So when I read about the extent of library closures as a ‘non-essential’ service, it feels deeply, deeply personal. Local authorities are cutting very much essential services without a thought for how this will affect the more vulnerable members of their communities. I was struck by this powerful article on library closures in Sheffield, especially its references to the Council’s idea of ‘hub libraries’ accessible by, at most, 30 minutes on public transport. For many people, including “working families” (buzzword of the day), an hour round trip and over-inflated bus prices don’t just heavily restrict library access, they make it damn near impossible. They bring time and money into the equation, which many people simply cannot afford. Communities are brought together by libraries, people seek them out in a world where your personal worth is increasingly judged by the amount of money in your pocket. Social exclusion is already rife in the UK, and will only be exacerbated by the closure of public libraries.

I have nothing but admiration for the groups campaigning against these devastating cuts, and am sorry I could not be more involved in the wonderful campaigns being run to fight against these draconian and often ideologically-driven cuts. Being constantly pressed for time and money myself (I’m currently working two, soon to be three, jobs to fund my Librarianship MA), all I can contribute at the moment is this: by restricting access to libraries, recreational and educational resources and a community base that is free at the point of access, councils are marginalising the vulnerable, alienating the poor and stifling social mobility within the UK. The Joseph Rowntree Foundation feature linked to above highlights that child poverty measurement should examine  ‘how children’s life chances are affected by not having sufficient resources’.  Fewer libraries will not just contribute to child poverty, they’ll make its effects even more unbearable as children and their families struggle to find a place to escape to for a few hours. Deny this at this risk of diminishing the chances of a bright new generation of creative and innovative minds.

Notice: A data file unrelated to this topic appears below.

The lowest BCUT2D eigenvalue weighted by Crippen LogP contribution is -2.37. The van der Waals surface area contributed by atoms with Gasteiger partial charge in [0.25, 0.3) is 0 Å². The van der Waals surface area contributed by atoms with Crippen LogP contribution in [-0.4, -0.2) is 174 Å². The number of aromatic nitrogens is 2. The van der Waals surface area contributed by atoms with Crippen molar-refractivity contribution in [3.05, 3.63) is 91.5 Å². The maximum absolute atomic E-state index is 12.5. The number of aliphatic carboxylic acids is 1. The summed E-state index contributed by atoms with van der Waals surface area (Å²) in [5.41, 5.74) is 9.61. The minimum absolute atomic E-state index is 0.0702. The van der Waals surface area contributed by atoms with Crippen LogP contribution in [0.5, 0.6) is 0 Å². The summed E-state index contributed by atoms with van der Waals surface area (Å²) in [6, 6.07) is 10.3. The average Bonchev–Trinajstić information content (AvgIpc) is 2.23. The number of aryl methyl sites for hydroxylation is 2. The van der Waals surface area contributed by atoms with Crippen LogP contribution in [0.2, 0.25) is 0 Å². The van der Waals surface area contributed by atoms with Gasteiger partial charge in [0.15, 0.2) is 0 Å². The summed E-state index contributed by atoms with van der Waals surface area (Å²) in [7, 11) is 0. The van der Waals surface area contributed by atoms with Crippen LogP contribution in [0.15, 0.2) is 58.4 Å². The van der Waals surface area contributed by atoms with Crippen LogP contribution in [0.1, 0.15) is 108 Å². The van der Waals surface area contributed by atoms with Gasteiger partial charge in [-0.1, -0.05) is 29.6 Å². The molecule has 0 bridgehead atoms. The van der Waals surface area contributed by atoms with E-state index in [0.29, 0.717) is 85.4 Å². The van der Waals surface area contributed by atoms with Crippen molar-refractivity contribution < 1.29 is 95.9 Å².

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82 thoughts on “The children that libraries build

  1. I hear you. They are closing library branches and limiting hours on my side of the pond as well. I would not be the person I am today without the hours and hours I spent at my hometown public library. It’s shameful that there are now neighborhoods where children can’t get that.